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 JCT  Vol.11 No.6 , June 2020
ROS1 in Squamous Non-Small Cell Lung Cancer—Combined Immunotherapy (PD1/CTLA4) or Targeted Therapy?
Abstract: ROS1 oncogenic fusion is reported to be 1% - 2% of non-small cell lung cancers (NSCLCs) of the adenocarcinoma subgroup. Meanwhile, there are no records of squamous cell cancer patients with tumors harboring ROS1 fusions. The Foundation Medicine database indicates a frequency of ROS1 rearrangements is 0.2% among squamous NSCLC. Crizotinib is known to be very effective in these patients. Here we present a non-smoker patient who had pure squamous NSCLC that was treated by combinational immunotherapy under a clinical trial and progressed after 2 cycles. Surprisingly, comprehensive genomic profiling detected a rare oncogenic EZR-ROS1 fusion, and the patient was treated by crizotinib with a significant response within 6 weeks. To date, the patient has been on therapy for 42 months and has achieved a complete metabolic response.

1. Introduction

ROS1 oncogenic fusion is reported to be 1% - 2% of non-small cell lung cancers (NSCLCs) of the adenocarcinoma subgroup [1]. Concurrently, the COSMIC database indicates that only 5.33% of squamous cell cancer (SCC) patients have single point mutations in the ROS1 gene (53/995) and the vast majority of which are of unknown functional significance. Meanwhile, there are no records of SCC patients with tumors harboring ROS1 fusions [2]. The Foundation Medicine database indicates a frequency of ROS1 rearrangements in 1.1% (181/16,878) and 0.2% (5/2,386), respectively, among non-squamous NSCLC and squamous NSCLC. Crizotinib is known to be very effective in ROS1-positive patients and is Food and Drug Administration (FDA) approved for the treatment of patients with advanced ROS1-positive NSCLC [3]. Several other tyrosine kinase inhibitors (TKI) have been approved later on, for example Ceritinib and Lorlatinib [4]. Pembrolizumab alone or in combination with chemotherapy is considered first line therapy for non-small-cell lung cancer (NSCLC) [5] [6] [7]. Immuno-oncology (IO) combination therapy, for example Nivolumab-Ipilimumab, has also been tested as 1st line in NSCLC, in which therapy targets both PD-1 and CTLA4 [8]. This combination IO showed better progression-free survival (PFS) compared to anti-PD1 single agent (CheckMate 227) and particularly in patients with low PD-L1 expressions and a high tumor mutation burden. In patients presenting with a driver mutation and specifically Epidermal Growth Factor Receptor and Anaplastic Lymphoma Kinase (EGFR/ALK) alterations, the effectiveness of IO monotherapy is low [9], and the role of IO-IO combination is yet unknown.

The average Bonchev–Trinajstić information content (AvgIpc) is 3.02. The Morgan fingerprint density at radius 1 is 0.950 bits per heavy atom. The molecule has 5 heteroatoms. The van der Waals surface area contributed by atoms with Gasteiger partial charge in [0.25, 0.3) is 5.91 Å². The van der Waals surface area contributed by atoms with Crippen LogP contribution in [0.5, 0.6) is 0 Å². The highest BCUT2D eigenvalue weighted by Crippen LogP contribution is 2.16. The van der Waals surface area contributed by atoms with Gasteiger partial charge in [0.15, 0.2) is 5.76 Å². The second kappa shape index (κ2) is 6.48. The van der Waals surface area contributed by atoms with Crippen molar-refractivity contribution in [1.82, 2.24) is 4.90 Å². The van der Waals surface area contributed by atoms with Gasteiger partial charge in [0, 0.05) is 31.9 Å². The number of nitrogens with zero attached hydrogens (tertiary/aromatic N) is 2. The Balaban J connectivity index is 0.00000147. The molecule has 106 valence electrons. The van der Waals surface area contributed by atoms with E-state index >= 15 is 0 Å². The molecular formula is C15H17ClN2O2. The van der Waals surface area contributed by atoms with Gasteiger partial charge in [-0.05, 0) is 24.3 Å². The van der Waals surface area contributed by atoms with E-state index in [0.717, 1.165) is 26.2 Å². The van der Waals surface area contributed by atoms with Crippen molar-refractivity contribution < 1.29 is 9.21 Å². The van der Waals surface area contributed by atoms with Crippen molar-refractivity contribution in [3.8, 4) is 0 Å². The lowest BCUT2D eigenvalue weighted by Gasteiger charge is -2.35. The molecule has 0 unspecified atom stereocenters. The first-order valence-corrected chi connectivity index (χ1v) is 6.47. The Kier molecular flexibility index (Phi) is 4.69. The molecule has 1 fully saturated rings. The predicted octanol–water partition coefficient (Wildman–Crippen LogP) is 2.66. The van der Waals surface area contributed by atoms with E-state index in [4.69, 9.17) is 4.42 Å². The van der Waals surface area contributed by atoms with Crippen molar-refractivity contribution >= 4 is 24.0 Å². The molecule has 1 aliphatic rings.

Here we present a non-smoker patient who had pure squamous NSCLC that was treated by CTLA4 & PD-L1 combinational immunotherapy under a clinical trial and progressed after 2 cycles. Surprisingly, comprehensive genomic profiling detected a rare oncogenic EZR-ROS1 fusion, and the patient was treated by crizotinib with a significant response within 6 weeks. To date, the patient has been on therapy for 42 months and has achieved a complete metabolic response.

2. Case Presentation

In September 2016, a non-smoking 63-year-old female presented to the emergency room due to shortness of breath. A chest x-ray demonstrated right pleural effusion (Figure 1). Diagnostic pleural drainage was performed, cell block from the pleural fluid showed small groups of malignant epithelial cells with squamoid appearance (Figure 2). A positron emission tomography-computed tomography (PET-CT) demonstrated a high uptake of FDG in the right upper lobe (RUL), liver and bone (Figure 3(a)). A palliative radiotherapy to the RUL consisted of 30 Gy in 10 fractions was initiated. Subsequently, a systemic first line combination therapy with anti PD-L1 and CTLA4 inhibitors were initiated under a clinical trial (Durvalumab + tremelimumab) for 2 cycles with significant clinical disease progression, which was confirmed by computed tomography (CT) scan (Figure 3(b)). Genomic profiling conducted by (FoundationOne, Foundation Medicine, Cambridge, MA) showed an oncogenic EZR (exons 1 - 9)-ROS1 (exons 34 - 43) fusion with a low TMB (4.79 mutations/Megabase). Crizotinib was started immediately with a significant clinical improvement within 6 weeks and subsequently achieved a complete metabolic response lasting, to date, for 42 months (Figure 3(c)).